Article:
The Canadian Facts. Toronto: York University School of Health Policy and
Management, 2010. www.thecanadianfacts.org/The Canadian Facts.pdf.
Statistics Canada. National Household Survey (NHS): Immigration,
Placeof Birth, Citizenship, Ethnic Origin, Visible Minorities, Language
and Religion. 2011. www.statcan.gc.ca/daily-quotidien/130508/
dq130508b-eng.htm.
Toronto East General Hospital. Diabetes Education Community Network
of East Toronto (DEC NET). www.tegh.on.ca/bins/content_page.
asp?cid=3-2956.
Find Conference Board researc h at www.e- librar y.ca
ARTICLE 3
Care for All: International
Framework for
Self-ManagementSupport
THE VIEW
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SMS In Canada: What Do We Know?
Self-management support (SMS) in health policy
and practice is a relatively new development in
Canada. In 1994, Health Canada funded a multi-
phase project called the Supporting Self-Care
Project. The project sought to better understand
and promote approaches used by health care
professionals in supporting self-care, with
a particular emphasis on networking and
building partnerships.1 In 1997, Health Canada
provided $150 million in a Health Transition Fund
(1997–2001) for projects to “test and evaluate
innovative ways to deliver health care services.”2
This fund was used to advance health care
reforms across Canada. The fund included
SMS initiatives in hopes of improving health
outcomes and reducing the financial burden
ofchronic conditions in some provinces.
In recent years, policies that consider SMS to be an important aspect
ofhealth services are rapidly growing in Canada, along with an increase
in the number and kinds of SMS programs being offered.3 Federal and
provincial governments, health authorities, professional associations,
andnon-governmental organizations are:
producing SMS-related policy documents;
embedding SMS in clinical practice guidelines and chronic disease
management strategies;
1 Canadian Nurses Association, Supporting Self-Care.
2 Health Canada, About the Health Transition Fund.
3 British Columbia Ministry of Health, Self-Management Support; Mills and others,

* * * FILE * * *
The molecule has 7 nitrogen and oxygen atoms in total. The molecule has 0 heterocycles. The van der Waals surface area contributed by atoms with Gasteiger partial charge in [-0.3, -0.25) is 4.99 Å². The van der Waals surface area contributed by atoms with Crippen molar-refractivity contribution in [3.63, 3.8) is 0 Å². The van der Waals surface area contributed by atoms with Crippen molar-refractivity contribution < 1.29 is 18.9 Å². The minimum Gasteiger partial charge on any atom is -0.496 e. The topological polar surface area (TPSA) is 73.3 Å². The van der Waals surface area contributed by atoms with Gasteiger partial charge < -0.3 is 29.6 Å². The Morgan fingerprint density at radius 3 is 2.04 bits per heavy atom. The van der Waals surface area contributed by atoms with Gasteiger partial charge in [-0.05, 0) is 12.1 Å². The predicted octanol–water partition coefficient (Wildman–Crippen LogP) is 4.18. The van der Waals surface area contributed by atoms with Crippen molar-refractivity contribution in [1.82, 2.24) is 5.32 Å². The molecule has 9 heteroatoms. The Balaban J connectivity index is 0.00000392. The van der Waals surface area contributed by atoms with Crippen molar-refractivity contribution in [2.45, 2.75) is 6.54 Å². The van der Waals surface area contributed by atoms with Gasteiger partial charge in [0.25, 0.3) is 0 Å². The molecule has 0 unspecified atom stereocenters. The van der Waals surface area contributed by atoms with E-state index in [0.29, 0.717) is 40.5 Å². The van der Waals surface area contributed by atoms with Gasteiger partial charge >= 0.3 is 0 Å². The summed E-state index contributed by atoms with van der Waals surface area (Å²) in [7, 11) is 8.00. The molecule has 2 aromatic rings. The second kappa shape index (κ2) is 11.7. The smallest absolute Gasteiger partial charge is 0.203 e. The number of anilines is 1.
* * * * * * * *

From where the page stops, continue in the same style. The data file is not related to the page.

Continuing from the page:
“Needs,Gaps and Opportunities”; Paterson and others, Chronic Diseases
Self-Management Practice.
Sue Mills, PhD
Clinical Professor,
School of Population and
Public Health, University
ofBritishColumbia
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training health care professionals in self-management
support techniques;
implementing community-based self-management programs among
other SMS-related initiatives.
In the past five years, SMS has also emerged as an important area
of interest at the national level as demonstrated through initiatives
and publications (e.g., Self-Management Support for Canadians With
Chronic Health Conditions4; and Helping Patients Help Themselves:
AreCanadians With Chronic Conditions Getting the Support They
Needto Manage Their Health?5).
To gain a fuller grasp of current activity in Canada and to illuminate
where gaps might exist, Mills and others conducted an environmental
scan in 2010–11.6 Self-management support was addressed to
some degree in 86 policy-related documents (strategies, guidelines,
frameworks, polices, and discussion papers). Although only 10 of these
focused solely on self-management support, this finding demonstrates
how self-management-related ideas are becoming increasingly
embedded in many aspects of chronic disease care (chronic disease
management, primary care, health system reform, and healthyaging).
Almost half of the documents were applicable to populations with a
range of chronic conditions. Yet, no policies specifically considered SMS
in relation to issues pertaining to care or services for those living with
multiple long-term conditions. The disease-specific documents (just over
50 per cent) were largely directed toward populations with diabetes and
heart and respiratory diseases. Only 3 policy-related documents focused